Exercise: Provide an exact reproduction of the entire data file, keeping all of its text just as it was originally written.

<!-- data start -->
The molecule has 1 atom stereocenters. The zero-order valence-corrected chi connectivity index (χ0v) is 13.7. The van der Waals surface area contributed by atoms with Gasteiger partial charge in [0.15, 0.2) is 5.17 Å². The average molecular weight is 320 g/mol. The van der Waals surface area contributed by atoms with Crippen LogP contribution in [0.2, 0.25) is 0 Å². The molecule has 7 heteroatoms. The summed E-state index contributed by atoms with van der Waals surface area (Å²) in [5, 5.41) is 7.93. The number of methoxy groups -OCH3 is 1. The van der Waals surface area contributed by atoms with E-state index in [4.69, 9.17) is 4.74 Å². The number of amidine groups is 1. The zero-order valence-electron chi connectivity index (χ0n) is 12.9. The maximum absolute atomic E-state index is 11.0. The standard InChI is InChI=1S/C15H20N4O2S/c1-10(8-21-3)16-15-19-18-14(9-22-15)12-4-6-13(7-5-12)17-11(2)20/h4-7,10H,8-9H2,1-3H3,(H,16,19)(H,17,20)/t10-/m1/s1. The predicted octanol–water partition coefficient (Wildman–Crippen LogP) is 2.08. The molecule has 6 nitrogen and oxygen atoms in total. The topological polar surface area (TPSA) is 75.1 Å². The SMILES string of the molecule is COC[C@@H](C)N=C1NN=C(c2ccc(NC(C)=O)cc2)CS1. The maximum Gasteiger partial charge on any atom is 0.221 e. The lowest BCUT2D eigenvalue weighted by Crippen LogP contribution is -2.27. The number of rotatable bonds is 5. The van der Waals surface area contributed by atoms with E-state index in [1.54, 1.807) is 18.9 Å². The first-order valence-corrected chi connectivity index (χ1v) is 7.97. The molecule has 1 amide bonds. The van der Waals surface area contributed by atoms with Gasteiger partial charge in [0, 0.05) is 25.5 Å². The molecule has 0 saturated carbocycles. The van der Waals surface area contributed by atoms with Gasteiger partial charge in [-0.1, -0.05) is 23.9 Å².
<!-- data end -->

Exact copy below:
The molecule has 1 atom stereocenters. The zero-order valence-corrected chi connectivity index (χ0v) is 13.7. The van der Waals surface area contributed by atoms with Gasteiger partial charge in [0.15, 0.2) is 5.17 Å². The average molecular weight is 320 g/mol. The van der Waals surface area contributed by atoms with Crippen LogP contribution in [0.2, 0.25) is 0 Å². The molecule has 7 heteroatoms. The summed E-state index contributed by atoms with van der Waals surface area (Å²) in [5, 5.41) is 7.93. The number of methoxy groups -OCH3 is 1. The van der Waals surface area contributed by atoms with E-state index in [4.69, 9.17) is 4.74 Å². The number of amidine groups is 1. The zero-order valence-electron chi connectivity index (χ0n) is 12.9. The maximum absolute atomic E-state index is 11.0. The standard InChI is InChI=1S/C15H20N4O2S/c1-10(8-21-3)16-15-19-18-14(9-22-15)12-4-6-13(7-5-12)17-11(2)20/h4-7,10H,8-9H2,1-3H3,(H,16,19)(H,17,20)/t10-/m1/s1. The predicted octanol–water partition coefficient (Wildman–Crippen LogP) is 2.08. The molecule has 6 nitrogen and oxygen atoms in total. The topological polar surface area (TPSA) is 75.1 Å². The SMILES string of the molecule is COC[C@@H](C)N=C1NN=C(c2ccc(NC(C)=O)cc2)CS1. The maximum Gasteiger partial charge on any atom is 0.221 e. The lowest BCUT2D eigenvalue weighted by Crippen LogP contribution is -2.27. The number of rotatable bonds is 5. The van der Waals surface area contributed by atoms with E-state index in [1.54, 1.807) is 18.9 Å². The first-order valence-corrected chi connectivity index (χ1v) is 7.97. The molecule has 1 amide bonds. The van der Waals surface area contributed by atoms with Gasteiger partial charge in [0, 0.05) is 25.5 Å². The molecule has 0 saturated carbocycles. The van der Waals surface area contributed by atoms with Gasteiger partial charge in [-0.1, -0.05) is 23.9 Å².